Much of the veterinary literature focused on naturally occurring canine sepsis regards dogs with parvoviral enteritis; parvovirus is indeed an important underlying etiology of clinical canine sepsis. There are also a number of studies regarding the surgical management of septic peritonitis in dogs, the vast majority of which must have been septic. However, none of these studies were designed to evaluate sepsis per se, so most don't confirm systemic inflammation in the study population. One study including 84 dogs with septic peritonitis by Bentley and others8 found that positive cultures of abdominal effusion most commonly yielded purely gram-negative bacterial organisms (21/54 cultures; 39%), whereas 18/54 (33%) grew both gram-positive and gram-negative bacteria, and only 15/54 (28%) grew only gram-positive bacteria. The most commonly isolated bacterial organisms in that study were, from most common, E. coli, Enterococcus spp., Clostridium spp., Staphylococcus spp., and Enterobacter cloacae. No statistical associations between bacterial organism or Gram status and outcome were reported.
Less information is available regarding etiologic organisms in other populations of dogs with sepsis. A recent investigation of twenty dogs with culture-confirmed sepsis from heterogeneous anatomic sources found that 37% grew only gram-negative bacterial organisms on culture, 37% grew both gram-positive and gram-negative organisms, and 26% grew only gram-positive organisms.4 The most common isolate was E. coli, followed by Streptococcus spp. and Enterococcus spp. In a group of 47 prospectively-identified dogs with confirmed sepsis from heterogeneous anatomic sources that were admitted to the Small Animal Intensive Care Unit at the University of California, Davis, we found that 45/47 (96%) had bacterial sepsis and 2/47 (4%) had fungal sepsis. Of the dogs with bacterial sepsis, 21% had purely gram-negative cultures, 42% had mixed gram-positive and gram-negative cultures, and 37% had purely gram-positive cultures; E. coli was by far the most commonly cultured organism.9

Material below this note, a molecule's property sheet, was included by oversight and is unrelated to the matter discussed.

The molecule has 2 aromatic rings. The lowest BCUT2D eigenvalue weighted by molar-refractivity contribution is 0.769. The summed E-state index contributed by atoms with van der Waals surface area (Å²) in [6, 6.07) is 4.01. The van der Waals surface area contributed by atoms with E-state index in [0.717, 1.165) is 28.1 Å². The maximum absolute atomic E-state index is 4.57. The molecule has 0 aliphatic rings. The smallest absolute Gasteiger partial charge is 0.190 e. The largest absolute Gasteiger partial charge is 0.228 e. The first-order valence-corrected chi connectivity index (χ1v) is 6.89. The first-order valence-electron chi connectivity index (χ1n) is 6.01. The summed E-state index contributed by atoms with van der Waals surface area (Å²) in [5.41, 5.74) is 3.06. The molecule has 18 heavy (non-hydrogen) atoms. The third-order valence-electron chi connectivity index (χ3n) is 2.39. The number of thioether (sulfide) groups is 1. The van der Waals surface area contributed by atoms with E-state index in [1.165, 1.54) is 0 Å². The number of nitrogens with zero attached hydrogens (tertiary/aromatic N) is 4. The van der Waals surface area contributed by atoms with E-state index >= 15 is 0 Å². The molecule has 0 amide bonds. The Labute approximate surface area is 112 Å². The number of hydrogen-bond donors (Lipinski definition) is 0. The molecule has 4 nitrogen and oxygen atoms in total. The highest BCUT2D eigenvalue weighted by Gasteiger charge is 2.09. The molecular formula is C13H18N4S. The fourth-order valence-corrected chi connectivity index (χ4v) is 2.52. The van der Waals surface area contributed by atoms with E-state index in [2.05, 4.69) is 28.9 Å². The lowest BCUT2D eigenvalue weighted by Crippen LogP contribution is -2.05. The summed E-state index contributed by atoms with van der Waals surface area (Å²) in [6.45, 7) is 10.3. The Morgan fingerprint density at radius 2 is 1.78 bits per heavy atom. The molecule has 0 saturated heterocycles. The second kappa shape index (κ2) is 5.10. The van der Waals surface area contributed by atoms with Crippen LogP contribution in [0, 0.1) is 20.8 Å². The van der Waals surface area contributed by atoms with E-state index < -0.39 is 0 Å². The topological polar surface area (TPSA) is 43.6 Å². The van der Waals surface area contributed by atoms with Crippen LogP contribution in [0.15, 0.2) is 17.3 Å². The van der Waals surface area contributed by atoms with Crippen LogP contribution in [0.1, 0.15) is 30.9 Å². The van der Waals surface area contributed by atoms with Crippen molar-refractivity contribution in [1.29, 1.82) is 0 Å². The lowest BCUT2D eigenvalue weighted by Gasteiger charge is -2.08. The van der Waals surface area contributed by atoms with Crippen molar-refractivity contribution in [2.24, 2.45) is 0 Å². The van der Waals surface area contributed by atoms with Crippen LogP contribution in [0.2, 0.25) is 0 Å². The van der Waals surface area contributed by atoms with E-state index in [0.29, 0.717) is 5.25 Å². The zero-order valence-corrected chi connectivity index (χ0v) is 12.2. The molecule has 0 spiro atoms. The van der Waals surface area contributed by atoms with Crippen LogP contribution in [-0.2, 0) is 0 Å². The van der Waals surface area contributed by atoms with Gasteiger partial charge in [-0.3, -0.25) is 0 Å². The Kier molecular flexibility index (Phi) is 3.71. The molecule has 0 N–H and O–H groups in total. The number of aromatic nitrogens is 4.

Primarily Infected Site
Since such a large proportion of the clinical canine sepsis literature has historically focused on parvovirus and septic peritonitis, the gastrointestinal tract and other intra-abdominal organs are by far the most commonly reported anatomic sites of infection. In their investigation of twenty septic dogs, de Laforcade and others reported infections of the peritoneal cavity in 7/20 (35%), reproductive tract in 5/20 (25%), and respiratory system/pleural space in 4/20 (20%).4 In 47 septic dogs we found the most commonly infected anatomic sites were the peritoneal cavity (n = 14; 30%), the subcutaneous tissues (11; 23%), and the lung (9; 19%).9
Multiple Organ Dysfunction Syndrome
Sepsis is associated with distant organ dysfunction--dysfunction or failure of organ(s) not affected at the onset of sepsis--likely due to tissue damage from microangiopathy, cytokines, and reactive oxygen species. This distant organ dysfunction is called multiple organ dysfunction syndrome (MODS) or multiple organ failure (MOF). In order to be considered MODS, organ dysfunction must be severe enough to require therapeutic intervention to maintain homeostasis; patients who develop MODS are considered to have severe sepsis.2 Simple sepsis is associated with a relatively low mortality rate in people; however, it is well established that survival is significantly worse (as poor as 50% or worse) in humans with severe sepsis. In humans, mortality is directly related to the number of failed organs, and reaches 100% with four organs failing. The incidence of MODS in dogs with sepsis is unknown. We recently found MODS in 21/47 septic dogs (45%). Distant organ dysfunction was seen more commonly in dogs with a surgical disease process compared to those with a non-surgical septic source, and was associated with death. As with in humans, death was predicted by an increasing number of failing organs. Fourteen of the 21 (67%) dogs with distant organ dysfunction died or were euthanized for grave prognosis.9